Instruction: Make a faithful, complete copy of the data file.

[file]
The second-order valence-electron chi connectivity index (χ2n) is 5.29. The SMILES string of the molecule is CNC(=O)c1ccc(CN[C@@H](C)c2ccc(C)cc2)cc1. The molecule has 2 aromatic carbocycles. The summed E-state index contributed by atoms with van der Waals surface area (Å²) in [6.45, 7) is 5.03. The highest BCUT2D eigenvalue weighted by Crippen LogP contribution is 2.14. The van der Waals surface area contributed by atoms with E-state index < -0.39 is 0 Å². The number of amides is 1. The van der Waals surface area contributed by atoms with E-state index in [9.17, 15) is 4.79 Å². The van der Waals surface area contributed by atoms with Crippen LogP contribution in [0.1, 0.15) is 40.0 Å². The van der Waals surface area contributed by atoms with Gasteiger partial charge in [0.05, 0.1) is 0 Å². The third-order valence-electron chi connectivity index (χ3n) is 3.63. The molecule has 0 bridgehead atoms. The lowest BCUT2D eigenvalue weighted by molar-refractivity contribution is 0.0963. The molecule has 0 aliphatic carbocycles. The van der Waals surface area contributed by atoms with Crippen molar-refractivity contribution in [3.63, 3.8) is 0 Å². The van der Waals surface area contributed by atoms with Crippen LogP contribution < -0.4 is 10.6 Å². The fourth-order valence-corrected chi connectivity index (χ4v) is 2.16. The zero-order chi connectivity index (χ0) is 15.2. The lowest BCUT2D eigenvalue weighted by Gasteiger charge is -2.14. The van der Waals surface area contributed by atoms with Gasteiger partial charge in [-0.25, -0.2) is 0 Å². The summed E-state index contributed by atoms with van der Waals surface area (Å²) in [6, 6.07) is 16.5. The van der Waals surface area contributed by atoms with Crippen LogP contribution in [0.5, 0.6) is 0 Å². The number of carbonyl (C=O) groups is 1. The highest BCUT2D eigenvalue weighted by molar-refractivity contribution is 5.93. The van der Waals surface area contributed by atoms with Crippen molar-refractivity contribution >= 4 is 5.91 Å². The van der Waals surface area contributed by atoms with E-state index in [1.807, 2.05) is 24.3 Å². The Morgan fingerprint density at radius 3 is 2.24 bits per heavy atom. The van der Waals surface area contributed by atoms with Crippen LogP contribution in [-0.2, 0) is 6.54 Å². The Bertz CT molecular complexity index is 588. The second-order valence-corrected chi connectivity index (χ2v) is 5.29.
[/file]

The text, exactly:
The second-order valence-electron chi connectivity index (χ2n) is 5.29. The SMILES string of the molecule is CNC(=O)c1ccc(CN[C@@H](C)c2ccc(C)cc2)cc1. The molecule has 2 aromatic carbocycles. The summed E-state index contributed by atoms with van der Waals surface area (Å²) in [6.45, 7) is 5.03. The highest BCUT2D eigenvalue weighted by Crippen LogP contribution is 2.14. The van der Waals surface area contributed by atoms with E-state index < -0.39 is 0 Å². The number of amides is 1. The van der Waals surface area contributed by atoms with E-state index in [9.17, 15) is 4.79 Å². The van der Waals surface area contributed by atoms with Crippen LogP contribution in [0.1, 0.15) is 40.0 Å². The van der Waals surface area contributed by atoms with Gasteiger partial charge in [0.05, 0.1) is 0 Å². The third-order valence-electron chi connectivity index (χ3n) is 3.63. The molecule has 0 bridgehead atoms. The lowest BCUT2D eigenvalue weighted by molar-refractivity contribution is 0.0963. The molecule has 0 aliphatic carbocycles. The van der Waals surface area contributed by atoms with Crippen molar-refractivity contribution in [3.63, 3.8) is 0 Å². The van der Waals surface area contributed by atoms with Crippen LogP contribution < -0.4 is 10.6 Å². The fourth-order valence-corrected chi connectivity index (χ4v) is 2.16. The zero-order chi connectivity index (χ0) is 15.2. The lowest BCUT2D eigenvalue weighted by Gasteiger charge is -2.14. The van der Waals surface area contributed by atoms with Gasteiger partial charge in [-0.25, -0.2) is 0 Å². The summed E-state index contributed by atoms with van der Waals surface area (Å²) in [6, 6.07) is 16.5. The van der Waals surface area contributed by atoms with Crippen LogP contribution in [0.5, 0.6) is 0 Å². The number of carbonyl (C=O) groups is 1. The highest BCUT2D eigenvalue weighted by molar-refractivity contribution is 5.93. The van der Waals surface area contributed by atoms with Crippen molar-refractivity contribution >= 4 is 5.91 Å². The van der Waals surface area contributed by atoms with E-state index in [1.807, 2.05) is 24.3 Å². The Morgan fingerprint density at radius 3 is 2.24 bits per heavy atom. The van der Waals surface area contributed by atoms with Crippen LogP contribution in [-0.2, 0) is 6.54 Å². The Bertz CT molecular complexity index is 588. The second-order valence-corrected chi connectivity index (χ2v) is 5.29.